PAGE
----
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"A GEM OF A STORY" ~ Kirkus Reviews

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A passion-and angst-charged story about a woman caught between a secure relationship and a once-in-a-lifetime spark with her muse.

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My Hot Summer Fling…Just Became My Student

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Running from her past leaves her standing in her future…

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A Christmas bargain…
Becomes a promise of more

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When Riley Hunt—a beautiful, smart, popular student at Easton College in Manhattan—is brutally murdered, it becomes a big story for TV newswoman Clare Carlson.

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Christina Hollis | Finding A Balance Between Self Absorption And Self Obsession...


A world famous author stood in front of a freshman class, smiling at all those eager faces.

'You all want to be writers?' He asked. His audience nodded vigorously.

'So what are you doing here, listening to me? You should be back at home, writing!'

That story gives a bit of an extreme view, but it highlights something with which everyone can identify. We all flock to courses and seminars, hoping to get insights into the art and craft of writing, and love to hear success stories about how our writing heroes and heroines were catapulted from obscurity to the sunlit uplands of literary success. It's so much easier to sit and be entertained than it is to actually get down to the hard work of writing, isn't it?

'The tyranny of the blank page' is a great name for something that affects us all. Feeling self conscious about pinning our dreams down on paper is something writers have to live with. The most important thing is to start - keep a notebook handy wherever you go, and write down every idea as it strikes.  It will form a well of inspiration for you to draw on whenever you like. Actually  opening a new file and typing those first few words is a pleasure when you got that security behind you.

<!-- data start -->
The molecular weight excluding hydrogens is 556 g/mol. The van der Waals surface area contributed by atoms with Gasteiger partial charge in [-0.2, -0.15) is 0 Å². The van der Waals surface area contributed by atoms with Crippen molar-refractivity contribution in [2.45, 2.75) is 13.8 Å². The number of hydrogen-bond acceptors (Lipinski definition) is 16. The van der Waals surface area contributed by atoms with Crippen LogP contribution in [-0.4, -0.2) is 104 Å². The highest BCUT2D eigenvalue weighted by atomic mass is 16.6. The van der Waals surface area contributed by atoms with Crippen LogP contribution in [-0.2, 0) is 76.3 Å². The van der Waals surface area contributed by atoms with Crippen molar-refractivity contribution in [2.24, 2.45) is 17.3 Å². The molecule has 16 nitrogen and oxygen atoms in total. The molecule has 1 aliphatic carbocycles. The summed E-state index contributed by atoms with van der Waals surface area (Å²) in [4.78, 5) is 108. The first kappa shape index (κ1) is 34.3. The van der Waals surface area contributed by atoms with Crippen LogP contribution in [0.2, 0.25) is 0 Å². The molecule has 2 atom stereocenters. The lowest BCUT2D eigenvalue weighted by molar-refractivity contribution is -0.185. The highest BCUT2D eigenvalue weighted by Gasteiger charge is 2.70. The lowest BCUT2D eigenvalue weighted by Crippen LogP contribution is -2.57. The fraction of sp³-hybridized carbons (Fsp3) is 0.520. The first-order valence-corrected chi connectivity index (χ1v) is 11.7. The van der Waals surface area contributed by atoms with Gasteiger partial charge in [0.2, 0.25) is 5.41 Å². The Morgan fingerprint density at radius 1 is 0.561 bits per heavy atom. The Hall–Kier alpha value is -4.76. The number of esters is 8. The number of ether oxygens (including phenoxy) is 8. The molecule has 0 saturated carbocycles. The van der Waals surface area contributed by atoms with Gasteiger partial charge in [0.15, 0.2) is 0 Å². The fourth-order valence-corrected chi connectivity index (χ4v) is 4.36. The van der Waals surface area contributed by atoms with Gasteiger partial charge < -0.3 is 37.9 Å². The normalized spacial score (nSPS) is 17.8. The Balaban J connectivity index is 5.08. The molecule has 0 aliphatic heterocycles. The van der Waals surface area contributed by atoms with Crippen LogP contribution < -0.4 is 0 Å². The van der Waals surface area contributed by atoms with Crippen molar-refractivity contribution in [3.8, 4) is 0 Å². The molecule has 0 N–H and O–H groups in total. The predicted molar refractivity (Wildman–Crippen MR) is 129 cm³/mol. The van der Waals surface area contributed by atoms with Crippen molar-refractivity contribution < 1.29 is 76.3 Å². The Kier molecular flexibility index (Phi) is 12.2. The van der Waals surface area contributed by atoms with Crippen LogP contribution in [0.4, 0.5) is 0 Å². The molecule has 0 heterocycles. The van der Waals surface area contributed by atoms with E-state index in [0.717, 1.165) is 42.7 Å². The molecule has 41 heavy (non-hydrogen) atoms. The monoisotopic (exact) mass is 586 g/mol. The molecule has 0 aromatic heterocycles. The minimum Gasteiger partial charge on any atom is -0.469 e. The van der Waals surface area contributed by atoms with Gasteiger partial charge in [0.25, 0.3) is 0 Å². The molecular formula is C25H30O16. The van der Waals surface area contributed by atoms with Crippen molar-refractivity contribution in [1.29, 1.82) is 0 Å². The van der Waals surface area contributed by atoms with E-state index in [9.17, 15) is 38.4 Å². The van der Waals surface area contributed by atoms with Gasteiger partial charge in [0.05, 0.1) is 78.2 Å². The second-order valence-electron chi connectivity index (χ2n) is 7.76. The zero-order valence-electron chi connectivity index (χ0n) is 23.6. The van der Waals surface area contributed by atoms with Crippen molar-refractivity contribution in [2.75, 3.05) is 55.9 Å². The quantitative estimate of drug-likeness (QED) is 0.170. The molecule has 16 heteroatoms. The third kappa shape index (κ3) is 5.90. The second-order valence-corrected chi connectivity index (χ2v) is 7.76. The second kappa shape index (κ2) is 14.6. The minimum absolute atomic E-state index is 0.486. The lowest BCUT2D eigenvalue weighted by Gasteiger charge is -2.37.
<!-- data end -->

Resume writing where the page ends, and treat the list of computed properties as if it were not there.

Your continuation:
It's a great feeling when your mind (and your notebook) is so full you can't wait to start typing. Then you might well find you get so wrapped up in your work you don't know when to stop. That's when a blessing can become a curse. It's a good idea to polish your work until it gleams - you want to see your spirit in it, not your fingerprints - but unless you have no interest in publication, there comes a time when you must harden your heart and send your baby out into the big wide world. Getting a Beta read will stop you getting bogged down in too much perfectionism. Start small, by handing it over to a friend who can be trusted to give you an honest opinion. Unthinking flattery won't do you, or your potential readership, any favours. Constructive criticism is what you're after. You need a person who can tell you what they liked about your work, and tactfully suggest how you can make the rest of your manuscript even better. In the long run, they're a better friend than someone who only tells you what you want to hear. Now everyone is an e-publisher, the best way to make your work stand out from the crowd is to aim for perfection.